Swans galore are the norm just south of Brownsville, MN. Fall migration offers birders an opportunity to decide: trumpeter or tundra swan? Swans and dabbling ducks can be seen from one overlook, then less than one mile south is a deep water overlook with diving waterfowl. This is a staging area for one species and is used year-round for the other. From 2-3 p.m. and again from 4-5 p.m. on November 19, Chase will be at the Brownsville Overlook to talk about what swans and dabbling ducks are in sight, the life histories of the swans, and management challenges of the constantly changing Mississippi River. Sundown is at 4:38 p.m. A good number of swans remain at the Brownsville Overlook all day long. Depending on weather, around mid-afternoon the swans begin to return to overnight in Pool 8. Strings and strands of seeming unending groups come from north and south feeding areas to congregate overnight in Pool 8: this is an unforgettable experience and the reason for this late-day meeting. From 3-4 p.m., Chase will be at the Hwy 26 overlook, a mile south of the Brownsville Overlook. Diving ducks feed in this deeper part of Pool 8, possibly including canvasbacks and mergansers. Plan ahead and enjoy a “Day Along the Mighty Mississippi River,” then post your photos, bird list of sightings during your trip, and comments on Saint Paul Audubon’s Facebook page.
DIRECTIONS The time and travel distance are nearly the same whether you travel to Rochester, then use I-90, or if you travel along the river on US 61 in MN or partly in WI to I-90. North of LaCrescent MN, I-90 crosses the river between MN and WI with US 61 continuing south and continuing straight onto MN 16 going south. Stay on MN 16 for about 3 miles and on a curve stay left onto MN 26 which will take you through Brownsville to the well marked surprising Brownsville Overlook. The deep-water ‘Hwy 26 Overlook’ is a mile south from the Brownsville Overlook and is favored by diving ducks.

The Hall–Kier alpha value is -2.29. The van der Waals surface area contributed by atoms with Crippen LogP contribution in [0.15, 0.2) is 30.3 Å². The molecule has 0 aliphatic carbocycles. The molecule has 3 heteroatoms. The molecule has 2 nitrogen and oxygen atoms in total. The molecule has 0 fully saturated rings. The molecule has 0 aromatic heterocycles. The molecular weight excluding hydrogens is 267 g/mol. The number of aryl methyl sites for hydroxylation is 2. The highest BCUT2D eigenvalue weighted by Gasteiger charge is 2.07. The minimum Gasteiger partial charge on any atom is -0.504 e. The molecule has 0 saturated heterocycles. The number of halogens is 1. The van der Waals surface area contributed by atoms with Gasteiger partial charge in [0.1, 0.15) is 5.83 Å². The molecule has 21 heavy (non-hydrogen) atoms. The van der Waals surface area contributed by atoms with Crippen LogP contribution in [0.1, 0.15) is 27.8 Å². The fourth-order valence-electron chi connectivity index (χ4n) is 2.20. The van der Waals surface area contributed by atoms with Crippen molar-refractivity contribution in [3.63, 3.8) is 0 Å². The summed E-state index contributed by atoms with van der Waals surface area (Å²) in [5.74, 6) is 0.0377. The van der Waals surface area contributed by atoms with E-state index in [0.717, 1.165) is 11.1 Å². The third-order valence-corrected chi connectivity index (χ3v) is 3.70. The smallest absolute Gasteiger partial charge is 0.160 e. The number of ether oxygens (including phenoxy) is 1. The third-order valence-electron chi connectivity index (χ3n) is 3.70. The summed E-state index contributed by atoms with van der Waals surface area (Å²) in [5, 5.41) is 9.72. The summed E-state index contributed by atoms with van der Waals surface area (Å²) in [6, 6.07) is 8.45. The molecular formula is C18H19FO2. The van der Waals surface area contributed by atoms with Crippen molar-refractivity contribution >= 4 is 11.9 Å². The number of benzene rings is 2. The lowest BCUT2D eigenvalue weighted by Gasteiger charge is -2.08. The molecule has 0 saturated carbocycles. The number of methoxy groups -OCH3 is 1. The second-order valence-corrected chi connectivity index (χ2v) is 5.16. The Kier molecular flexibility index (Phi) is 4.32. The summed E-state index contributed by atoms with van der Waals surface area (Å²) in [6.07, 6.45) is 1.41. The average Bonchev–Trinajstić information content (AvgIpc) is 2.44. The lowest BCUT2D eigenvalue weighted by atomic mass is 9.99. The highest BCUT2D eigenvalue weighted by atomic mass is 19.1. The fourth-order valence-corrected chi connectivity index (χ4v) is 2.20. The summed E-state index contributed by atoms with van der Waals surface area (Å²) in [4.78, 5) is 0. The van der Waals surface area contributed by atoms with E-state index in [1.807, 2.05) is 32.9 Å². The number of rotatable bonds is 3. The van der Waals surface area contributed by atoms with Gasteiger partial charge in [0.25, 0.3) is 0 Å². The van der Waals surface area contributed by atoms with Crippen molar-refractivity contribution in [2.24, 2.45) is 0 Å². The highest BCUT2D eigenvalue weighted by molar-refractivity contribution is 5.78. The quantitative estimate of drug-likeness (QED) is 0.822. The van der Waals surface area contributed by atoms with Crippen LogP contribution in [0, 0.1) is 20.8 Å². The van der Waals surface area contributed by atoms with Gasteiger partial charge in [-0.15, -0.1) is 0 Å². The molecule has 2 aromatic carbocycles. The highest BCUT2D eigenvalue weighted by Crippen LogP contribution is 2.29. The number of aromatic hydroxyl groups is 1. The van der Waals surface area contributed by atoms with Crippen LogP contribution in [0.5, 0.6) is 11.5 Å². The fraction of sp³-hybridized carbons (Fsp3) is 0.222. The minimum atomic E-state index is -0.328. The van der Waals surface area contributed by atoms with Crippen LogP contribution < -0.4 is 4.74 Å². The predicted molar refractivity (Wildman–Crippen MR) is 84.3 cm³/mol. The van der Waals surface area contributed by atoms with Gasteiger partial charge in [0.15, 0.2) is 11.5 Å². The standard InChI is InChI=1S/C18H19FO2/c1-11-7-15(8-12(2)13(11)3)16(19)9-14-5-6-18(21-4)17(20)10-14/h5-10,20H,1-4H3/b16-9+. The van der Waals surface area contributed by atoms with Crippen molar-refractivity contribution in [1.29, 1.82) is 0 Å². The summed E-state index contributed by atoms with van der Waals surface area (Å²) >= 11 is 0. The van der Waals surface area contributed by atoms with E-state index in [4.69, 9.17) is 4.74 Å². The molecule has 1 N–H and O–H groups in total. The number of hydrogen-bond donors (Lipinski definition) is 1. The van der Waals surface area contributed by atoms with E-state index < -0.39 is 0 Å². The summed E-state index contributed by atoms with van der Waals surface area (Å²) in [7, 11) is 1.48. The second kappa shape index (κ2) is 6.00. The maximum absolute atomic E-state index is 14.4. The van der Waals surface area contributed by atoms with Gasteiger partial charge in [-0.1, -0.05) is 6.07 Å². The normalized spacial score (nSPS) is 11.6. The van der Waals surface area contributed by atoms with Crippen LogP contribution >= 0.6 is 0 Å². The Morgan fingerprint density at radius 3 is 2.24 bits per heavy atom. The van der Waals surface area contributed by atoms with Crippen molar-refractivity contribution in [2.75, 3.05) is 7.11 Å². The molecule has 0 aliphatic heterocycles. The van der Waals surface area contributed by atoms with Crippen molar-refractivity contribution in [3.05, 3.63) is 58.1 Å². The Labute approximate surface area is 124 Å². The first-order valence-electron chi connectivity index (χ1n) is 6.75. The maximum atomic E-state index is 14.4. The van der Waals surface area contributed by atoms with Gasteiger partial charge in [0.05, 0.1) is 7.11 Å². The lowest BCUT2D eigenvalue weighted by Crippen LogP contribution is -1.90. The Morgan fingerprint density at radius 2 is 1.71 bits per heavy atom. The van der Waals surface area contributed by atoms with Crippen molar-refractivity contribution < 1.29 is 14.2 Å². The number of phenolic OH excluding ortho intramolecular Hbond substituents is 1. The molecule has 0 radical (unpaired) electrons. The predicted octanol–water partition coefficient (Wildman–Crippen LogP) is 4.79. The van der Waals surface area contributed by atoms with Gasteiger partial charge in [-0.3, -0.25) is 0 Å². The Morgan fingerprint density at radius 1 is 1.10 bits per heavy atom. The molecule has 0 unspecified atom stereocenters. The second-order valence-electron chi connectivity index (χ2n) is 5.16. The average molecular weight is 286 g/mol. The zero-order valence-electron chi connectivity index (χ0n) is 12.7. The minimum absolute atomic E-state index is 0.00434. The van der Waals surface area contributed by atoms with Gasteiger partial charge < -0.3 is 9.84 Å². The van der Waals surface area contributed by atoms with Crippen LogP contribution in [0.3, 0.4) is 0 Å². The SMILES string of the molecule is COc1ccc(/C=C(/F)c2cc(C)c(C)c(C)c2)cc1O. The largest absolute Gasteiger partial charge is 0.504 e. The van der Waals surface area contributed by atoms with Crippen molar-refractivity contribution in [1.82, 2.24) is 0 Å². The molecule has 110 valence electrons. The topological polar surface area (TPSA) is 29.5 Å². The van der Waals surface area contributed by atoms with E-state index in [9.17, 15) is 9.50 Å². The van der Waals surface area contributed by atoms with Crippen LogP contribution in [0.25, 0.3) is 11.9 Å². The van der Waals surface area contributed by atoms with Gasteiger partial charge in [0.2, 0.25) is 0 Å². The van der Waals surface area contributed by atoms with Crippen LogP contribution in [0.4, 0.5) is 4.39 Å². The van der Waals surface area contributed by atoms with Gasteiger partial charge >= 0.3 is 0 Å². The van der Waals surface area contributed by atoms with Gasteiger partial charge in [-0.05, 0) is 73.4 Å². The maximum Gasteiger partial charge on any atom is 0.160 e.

INSTRUCTIONS Dress for cooling temperatures and probable winds on the riverbank, including a warm hat and gloves. Bring water, snacks, bird book or app.
SAFE BIRDING GUIDELINES Masks and social distancing will be personal choice, and the same goes for sharing equipment. Chase will have a spotting scope to share. Bring binoculars, field guide, or a camera with telescopic lens.
DIFFICULTY Both overlooks are roadside at parking areas and are handicap accessible.
AMENITIES In the past, the Brownsville Overlook had a handicap-accessible portable outhouse.
REGISTRATION No preregistration. Please sign-in with Chase at the site when you arrive. LEADER Chase Davies 651 246-9754 firstname.lastname@example.org
TIPS: Swans are dispersed during the day but depending on wind small to medium size flocks may be viewed in both MN and WI on your trip. In daytime in MN from US 61 they often feed and rest within sight of the Minneiska Cemetery in MN just south of where the Whitewater River enters the Mississippi River. In WI along WI 35 just north of Alma is Riecks Lake Park which also has a viewing platform. More swans overnight here in the bottoms of the Buffalo River where it joins the Mississippi, then remain throughout the day; usually knowledgeable volunteers interact with visitors on the platform.
OTHER THINGS TO DO:
The Eagle Center in Wabasha https://www.nationaleaglecenter.org/
MN Marine Art Museum in Winona https://www.mmam.org/
International Owl Center located in Houston, MN. https://www.internationalowlcenter.org/
Riecks Lake Park, on Hwy 35 just north of Alma, WI, Colville Park, Red Wing, MN., and the several well placed pullouts on WI Hwy 35 along the east side of Pool 8. Finally consider checking out some of the towns and pullouts along either side of Lake Pepin.
8.5 x 14 Map of Lower Pool 8: https://www.fws.gov/uploadedFiles/LowerPool8.pdf